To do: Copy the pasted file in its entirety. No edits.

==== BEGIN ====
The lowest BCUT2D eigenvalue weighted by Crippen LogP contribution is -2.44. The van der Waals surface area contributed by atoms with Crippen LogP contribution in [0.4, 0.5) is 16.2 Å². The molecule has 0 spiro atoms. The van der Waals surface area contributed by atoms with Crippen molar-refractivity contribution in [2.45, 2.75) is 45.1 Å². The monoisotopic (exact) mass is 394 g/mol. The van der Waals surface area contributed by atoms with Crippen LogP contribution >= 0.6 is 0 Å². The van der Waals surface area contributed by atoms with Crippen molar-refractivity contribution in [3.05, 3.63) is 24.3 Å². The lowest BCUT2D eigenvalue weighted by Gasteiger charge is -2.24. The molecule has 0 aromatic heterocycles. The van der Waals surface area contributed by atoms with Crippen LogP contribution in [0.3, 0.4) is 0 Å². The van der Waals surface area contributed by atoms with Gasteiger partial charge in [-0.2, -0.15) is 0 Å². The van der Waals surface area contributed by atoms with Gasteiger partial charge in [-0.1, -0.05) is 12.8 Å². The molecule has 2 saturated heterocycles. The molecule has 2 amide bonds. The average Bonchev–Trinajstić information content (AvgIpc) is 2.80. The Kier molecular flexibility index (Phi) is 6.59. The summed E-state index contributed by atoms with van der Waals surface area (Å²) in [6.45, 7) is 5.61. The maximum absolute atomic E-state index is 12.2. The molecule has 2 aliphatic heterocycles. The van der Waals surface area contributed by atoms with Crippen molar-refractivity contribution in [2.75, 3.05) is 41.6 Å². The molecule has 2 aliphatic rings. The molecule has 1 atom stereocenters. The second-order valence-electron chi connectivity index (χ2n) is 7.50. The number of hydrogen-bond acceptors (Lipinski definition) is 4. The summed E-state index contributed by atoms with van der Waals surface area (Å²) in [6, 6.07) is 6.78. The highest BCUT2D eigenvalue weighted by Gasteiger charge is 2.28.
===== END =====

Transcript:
The lowest BCUT2D eigenvalue weighted by Crippen LogP contribution is -2.44. The van der Waals surface area contributed by atoms with Crippen LogP contribution in [0.4, 0.5) is 16.2 Å². The molecule has 0 spiro atoms. The van der Waals surface area contributed by atoms with Crippen molar-refractivity contribution in [2.45, 2.75) is 45.1 Å². The monoisotopic (exact) mass is 394 g/mol. The van der Waals surface area contributed by atoms with Crippen LogP contribution >= 0.6 is 0 Å². The van der Waals surface area contributed by atoms with Crippen molar-refractivity contribution in [3.05, 3.63) is 24.3 Å². The lowest BCUT2D eigenvalue weighted by Gasteiger charge is -2.24. The molecule has 0 aromatic heterocycles. The van der Waals surface area contributed by atoms with Crippen LogP contribution in [0.3, 0.4) is 0 Å². The van der Waals surface area contributed by atoms with Gasteiger partial charge in [-0.2, -0.15) is 0 Å². The van der Waals surface area contributed by atoms with Gasteiger partial charge in [-0.1, -0.05) is 12.8 Å². The molecule has 2 saturated heterocycles. The molecule has 2 amide bonds. The average Bonchev–Trinajstić information content (AvgIpc) is 2.80. The Kier molecular flexibility index (Phi) is 6.59. The summed E-state index contributed by atoms with van der Waals surface area (Å²) in [6.45, 7) is 5.61. The maximum absolute atomic E-state index is 12.2. The molecule has 2 aliphatic heterocycles. The van der Waals surface area contributed by atoms with Crippen molar-refractivity contribution in [2.75, 3.05) is 41.6 Å². The molecule has 2 aliphatic rings. The molecule has 1 atom stereocenters. The second-order valence-electron chi connectivity index (χ2n) is 7.50. The number of hydrogen-bond acceptors (Lipinski definition) is 4. The summed E-state index contributed by atoms with van der Waals surface area (Å²) in [6, 6.07) is 6.78. The highest BCUT2D eigenvalue weighted by Gasteiger charge is 2.28.